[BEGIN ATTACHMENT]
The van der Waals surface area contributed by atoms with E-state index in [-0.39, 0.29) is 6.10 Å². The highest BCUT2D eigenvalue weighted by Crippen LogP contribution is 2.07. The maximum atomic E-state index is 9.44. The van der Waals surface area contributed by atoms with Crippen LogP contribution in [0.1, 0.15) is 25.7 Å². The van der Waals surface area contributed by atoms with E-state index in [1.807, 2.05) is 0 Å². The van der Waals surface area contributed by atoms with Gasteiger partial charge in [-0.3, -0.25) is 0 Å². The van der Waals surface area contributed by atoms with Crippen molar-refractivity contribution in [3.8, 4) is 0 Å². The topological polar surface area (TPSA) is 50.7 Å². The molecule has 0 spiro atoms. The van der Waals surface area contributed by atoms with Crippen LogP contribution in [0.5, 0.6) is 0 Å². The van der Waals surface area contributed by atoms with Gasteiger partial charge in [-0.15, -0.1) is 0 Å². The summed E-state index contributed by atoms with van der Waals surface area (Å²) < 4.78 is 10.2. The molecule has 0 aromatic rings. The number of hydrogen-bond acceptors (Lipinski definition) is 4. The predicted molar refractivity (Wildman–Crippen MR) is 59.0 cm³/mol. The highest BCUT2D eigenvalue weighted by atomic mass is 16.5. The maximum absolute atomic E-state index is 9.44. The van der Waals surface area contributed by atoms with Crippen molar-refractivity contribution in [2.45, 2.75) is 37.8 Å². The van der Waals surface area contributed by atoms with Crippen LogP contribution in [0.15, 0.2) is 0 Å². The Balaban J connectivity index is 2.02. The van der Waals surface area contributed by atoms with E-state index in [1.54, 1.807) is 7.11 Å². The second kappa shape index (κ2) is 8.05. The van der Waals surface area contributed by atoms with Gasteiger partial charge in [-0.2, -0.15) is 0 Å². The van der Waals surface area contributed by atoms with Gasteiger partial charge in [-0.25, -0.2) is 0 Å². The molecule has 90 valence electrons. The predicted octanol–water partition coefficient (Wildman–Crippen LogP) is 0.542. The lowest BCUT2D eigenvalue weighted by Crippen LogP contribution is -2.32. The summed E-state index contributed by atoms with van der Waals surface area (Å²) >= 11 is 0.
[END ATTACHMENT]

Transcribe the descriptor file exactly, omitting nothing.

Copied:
The van der Waals surface area contributed by atoms with E-state index in [-0.39, 0.29) is 6.10 Å². The highest BCUT2D eigenvalue weighted by Crippen LogP contribution is 2.07. The maximum atomic E-state index is 9.44. The van der Waals surface area contributed by atoms with Crippen LogP contribution in [0.1, 0.15) is 25.7 Å². The van der Waals surface area contributed by atoms with E-state index in [1.807, 2.05) is 0 Å². The van der Waals surface area contributed by atoms with Gasteiger partial charge in [-0.3, -0.25) is 0 Å². The van der Waals surface area contributed by atoms with Crippen molar-refractivity contribution in [3.8, 4) is 0 Å². The topological polar surface area (TPSA) is 50.7 Å². The molecule has 0 spiro atoms. The van der Waals surface area contributed by atoms with Crippen LogP contribution in [0.5, 0.6) is 0 Å². The van der Waals surface area contributed by atoms with Gasteiger partial charge in [-0.15, -0.1) is 0 Å². The summed E-state index contributed by atoms with van der Waals surface area (Å²) < 4.78 is 10.2. The molecule has 0 aromatic rings. The number of hydrogen-bond acceptors (Lipinski definition) is 4. The predicted molar refractivity (Wildman–Crippen MR) is 59.0 cm³/mol. The highest BCUT2D eigenvalue weighted by atomic mass is 16.5. The maximum absolute atomic E-state index is 9.44. The van der Waals surface area contributed by atoms with Crippen molar-refractivity contribution in [2.45, 2.75) is 37.8 Å². The van der Waals surface area contributed by atoms with Crippen LogP contribution in [0.15, 0.2) is 0 Å². The Balaban J connectivity index is 2.02. The van der Waals surface area contributed by atoms with E-state index in [1.54, 1.807) is 7.11 Å². The second kappa shape index (κ2) is 8.05. The van der Waals surface area contributed by atoms with Gasteiger partial charge in [-0.2, -0.15) is 0 Å². The van der Waals surface area contributed by atoms with Gasteiger partial charge in [-0.25, -0.2) is 0 Å². The molecule has 90 valence electrons. The predicted octanol–water partition coefficient (Wildman–Crippen LogP) is 0.542. The lowest BCUT2D eigenvalue weighted by Crippen LogP contribution is -2.32. The summed E-state index contributed by atoms with van der Waals surface area (Å²) >= 11 is 0.